Altered CD4+ T‐Cell Immunity in Nurses Occupationally Exposed to Viral Pathogens

Elias et al., Clin Exp Immunol (2018) - PMID: 30076783

Product(s) used in this publication: PepMix™ Peptide Pools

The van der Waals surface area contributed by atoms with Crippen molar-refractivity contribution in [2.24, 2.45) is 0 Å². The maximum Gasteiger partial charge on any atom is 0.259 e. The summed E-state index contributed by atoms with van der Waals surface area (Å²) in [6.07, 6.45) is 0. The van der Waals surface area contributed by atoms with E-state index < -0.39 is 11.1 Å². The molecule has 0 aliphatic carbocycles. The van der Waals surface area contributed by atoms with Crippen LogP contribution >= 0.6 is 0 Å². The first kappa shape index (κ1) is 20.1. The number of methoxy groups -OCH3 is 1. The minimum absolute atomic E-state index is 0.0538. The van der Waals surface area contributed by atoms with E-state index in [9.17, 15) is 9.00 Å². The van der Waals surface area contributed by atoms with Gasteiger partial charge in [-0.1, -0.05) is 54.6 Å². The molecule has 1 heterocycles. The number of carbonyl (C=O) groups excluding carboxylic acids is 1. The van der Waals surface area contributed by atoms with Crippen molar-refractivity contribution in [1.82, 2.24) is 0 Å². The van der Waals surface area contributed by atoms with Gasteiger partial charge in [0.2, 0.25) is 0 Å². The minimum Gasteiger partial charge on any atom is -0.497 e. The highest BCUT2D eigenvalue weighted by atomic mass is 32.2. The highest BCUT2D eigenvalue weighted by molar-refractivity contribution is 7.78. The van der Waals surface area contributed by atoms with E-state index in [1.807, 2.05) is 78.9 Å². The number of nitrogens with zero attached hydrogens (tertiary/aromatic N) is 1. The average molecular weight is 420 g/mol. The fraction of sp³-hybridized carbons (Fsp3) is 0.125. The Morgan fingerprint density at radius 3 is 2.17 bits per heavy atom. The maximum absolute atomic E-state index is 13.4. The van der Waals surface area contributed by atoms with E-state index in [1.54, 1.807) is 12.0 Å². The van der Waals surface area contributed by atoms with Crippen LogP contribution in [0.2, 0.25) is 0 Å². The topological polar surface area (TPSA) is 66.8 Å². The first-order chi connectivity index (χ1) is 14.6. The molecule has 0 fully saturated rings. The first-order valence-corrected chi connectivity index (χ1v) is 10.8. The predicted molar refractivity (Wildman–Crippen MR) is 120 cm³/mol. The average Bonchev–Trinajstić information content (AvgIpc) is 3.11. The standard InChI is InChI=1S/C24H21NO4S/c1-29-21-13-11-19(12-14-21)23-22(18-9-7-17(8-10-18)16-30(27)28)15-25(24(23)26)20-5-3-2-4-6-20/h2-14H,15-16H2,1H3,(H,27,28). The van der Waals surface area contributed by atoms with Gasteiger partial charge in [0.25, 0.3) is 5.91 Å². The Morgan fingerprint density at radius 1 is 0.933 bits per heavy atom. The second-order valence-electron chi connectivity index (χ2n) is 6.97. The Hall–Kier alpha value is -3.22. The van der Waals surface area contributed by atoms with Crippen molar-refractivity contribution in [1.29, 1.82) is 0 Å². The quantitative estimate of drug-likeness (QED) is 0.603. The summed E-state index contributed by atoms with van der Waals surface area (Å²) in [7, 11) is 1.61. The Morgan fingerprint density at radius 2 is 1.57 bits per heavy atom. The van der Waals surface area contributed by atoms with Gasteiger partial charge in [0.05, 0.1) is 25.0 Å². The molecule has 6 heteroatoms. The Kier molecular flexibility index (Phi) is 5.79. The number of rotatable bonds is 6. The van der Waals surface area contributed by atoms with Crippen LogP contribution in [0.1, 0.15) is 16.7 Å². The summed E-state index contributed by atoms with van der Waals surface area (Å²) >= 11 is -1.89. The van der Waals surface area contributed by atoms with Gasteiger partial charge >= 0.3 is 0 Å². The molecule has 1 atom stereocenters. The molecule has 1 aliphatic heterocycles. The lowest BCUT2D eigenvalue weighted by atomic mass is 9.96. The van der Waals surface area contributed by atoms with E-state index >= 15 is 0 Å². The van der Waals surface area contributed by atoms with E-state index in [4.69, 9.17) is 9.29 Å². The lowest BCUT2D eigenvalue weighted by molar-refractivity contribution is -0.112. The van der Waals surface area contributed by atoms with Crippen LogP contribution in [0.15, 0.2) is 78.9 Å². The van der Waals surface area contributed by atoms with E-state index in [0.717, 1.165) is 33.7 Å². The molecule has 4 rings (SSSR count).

Pathogen exposure, including but not limited to herpesviruses, moulds the shape of the immune system, both at a basal state and in response to immune challenge. However, little is known about the impact of high exposure to other viruses on baseline immune signatures and how the immune system copes with repetitive exposures to maintain a balanced functionality. Here we investigated baseline immune signatures, including detailed T cell phenotyping, antigen-specific CD4+ and CD8+ T cell responses and cytokine profile in paediatric (PED) nurses, who have high occupational exposure to viral pathogens including varicella zoster virus (VZV) and respiratory viruses, and in neonatal intensive care unit (NICU) nurses, as a control group with infrequent occupational exposure. Our results show a lower CD4+ T cell response to two VZV proteins (IE62 and gE) and to tetanus toxoid (TT) in PED nurses who are cytomegalovirus (CMV)-seronegative, compared to CMV-seronegative NICU nurses, and that the decline might be more pronounced the more sustained the exposure. This decline might be due to an attrition of VZV- and TT-specific T cells as a result of the continuous pressure on the CD4+ T cell compartment. Moreover, our data suggest that the distinct T cell phenotypes known to be associated with CMV-seropositivity might be less prominent in PED nurses compared to NICU nurses, implying a plausible attenuating effect of occupational exposure on CMV-associated immunosenescence. Overall, this pilot study reveals an impact of occupational exposure to viral pathogens on CD4+ T cell immunity and supports further investigation in a larger cohort.

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